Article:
Columbine High School Massacre

(redirected from Littleton Massacre)
An event that occurred on April 20, 1999, at Columbine High School near Littleton, Colorado, in which two heavily armed students, Eric Harris and Dylan Klebold, attacked their schoolmates, killing 12 students and one teacher and injuring another 21 students. The pair then committed suicide
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As they rather breathlessly inform their readers, Garbarino published his last jaunt through the adolescent "dark side," Lost Boys: Why Our Sons Turn Violent and How We Can Save Them, on April 20, 1999, the day of the Littleton massacre. Eventually, the family of Littleton shooter Dylan Klebold came to them for assistance; for these boomer parents, this is equivalent to having been at Woodstock, and the authors are certainly not above milking it for all it's worth.
With a stark and terrible clarity, the Littleton massacre alerted us to the multiple ways violence pervades our society.
Despite all these parallels, Manson's response to the Littleton massacre was predictable: "The media has unfairly scapegoated the music industry ...
Around the time the Littleton massacre occurred, researcher Gary Gardner showed me the first draft of his article for this issue, "Why Share?" The idea had first attracted interest at Worldwatch because of the issue of materials efficiency: it was becoming clear that materials consumption was too rapidly depleting the planet's natural capital, and sharing - serious sharing, of such basic resources as food, shelter, and transport - could be a way to achieve more service for a given allocation of wood, metal, or land.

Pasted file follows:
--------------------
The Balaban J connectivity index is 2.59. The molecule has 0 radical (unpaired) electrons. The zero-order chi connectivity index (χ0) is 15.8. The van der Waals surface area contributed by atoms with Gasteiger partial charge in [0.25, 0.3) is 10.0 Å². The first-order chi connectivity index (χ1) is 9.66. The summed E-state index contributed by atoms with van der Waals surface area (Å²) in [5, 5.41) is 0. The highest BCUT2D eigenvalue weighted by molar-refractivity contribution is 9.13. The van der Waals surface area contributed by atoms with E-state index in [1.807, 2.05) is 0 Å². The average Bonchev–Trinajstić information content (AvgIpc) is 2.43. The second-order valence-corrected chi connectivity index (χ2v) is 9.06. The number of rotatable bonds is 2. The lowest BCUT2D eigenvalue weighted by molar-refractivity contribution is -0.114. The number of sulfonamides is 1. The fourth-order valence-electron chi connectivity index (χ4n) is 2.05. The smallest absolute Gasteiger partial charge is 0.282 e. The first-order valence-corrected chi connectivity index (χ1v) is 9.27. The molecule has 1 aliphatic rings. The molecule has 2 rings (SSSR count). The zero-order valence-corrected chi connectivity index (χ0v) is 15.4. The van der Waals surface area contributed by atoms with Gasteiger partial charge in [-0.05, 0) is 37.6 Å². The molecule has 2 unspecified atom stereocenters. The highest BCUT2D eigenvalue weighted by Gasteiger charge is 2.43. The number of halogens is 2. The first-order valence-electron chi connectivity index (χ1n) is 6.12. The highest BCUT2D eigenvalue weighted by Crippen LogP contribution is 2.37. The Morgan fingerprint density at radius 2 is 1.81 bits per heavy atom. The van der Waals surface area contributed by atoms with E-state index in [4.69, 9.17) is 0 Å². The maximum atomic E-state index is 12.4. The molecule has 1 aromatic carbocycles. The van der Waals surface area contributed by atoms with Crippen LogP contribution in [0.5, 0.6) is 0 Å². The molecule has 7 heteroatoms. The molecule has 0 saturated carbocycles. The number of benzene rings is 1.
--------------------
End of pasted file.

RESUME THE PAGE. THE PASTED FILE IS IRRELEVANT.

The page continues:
"We need to take all the action we can", added Denver Mayor Wellington Webb, who following the Littleton massacre decided to remove violent video games from the city's airport.
CBS Television CEO Leslie Moonves says his decision to pass on the Mafia drama "Falcone" was influenced by the Littleton massacre.
Certainly none is obvious in the case of the Littleton massacre. But the demand for political gestures remains high--something which it was the genius of Bill Clinton to recognize and exploit to his own and his party's advantage.
The incident was the most serious in a wave of gun and bomb scares in US schools since the Littleton massacre.
President Clinton told the American people they must teach their children that violence is not the way to solve problems after the Littleton massacre.
As a long-time advocate of extending back-ground checks to all private transfers of guns, not just the few that take place at gun shows, I worry that the real merits of such a step will be obscured by the inane debate over the nonexistent link between gun shows and the Littleton massacre. More broadly, mass killings and other premeditated murders are the very worst examples for buttressing a case in favor of gun control because they involve the perpetrators most strongly motivated and able to evade the controls.
In fact, anyone with an agenda found that, with enough effort, he could find a way to tie his wagon to the Littleton massacre. The Libertarian Party sent out a press release: "Public schools may be a contributing factor in the recent spate of school shootings..." From the privatizers to the proletarians: The People's Tribune, newspaper of the League of Revolutionaries for a New America, blamed the shootings on capitalism.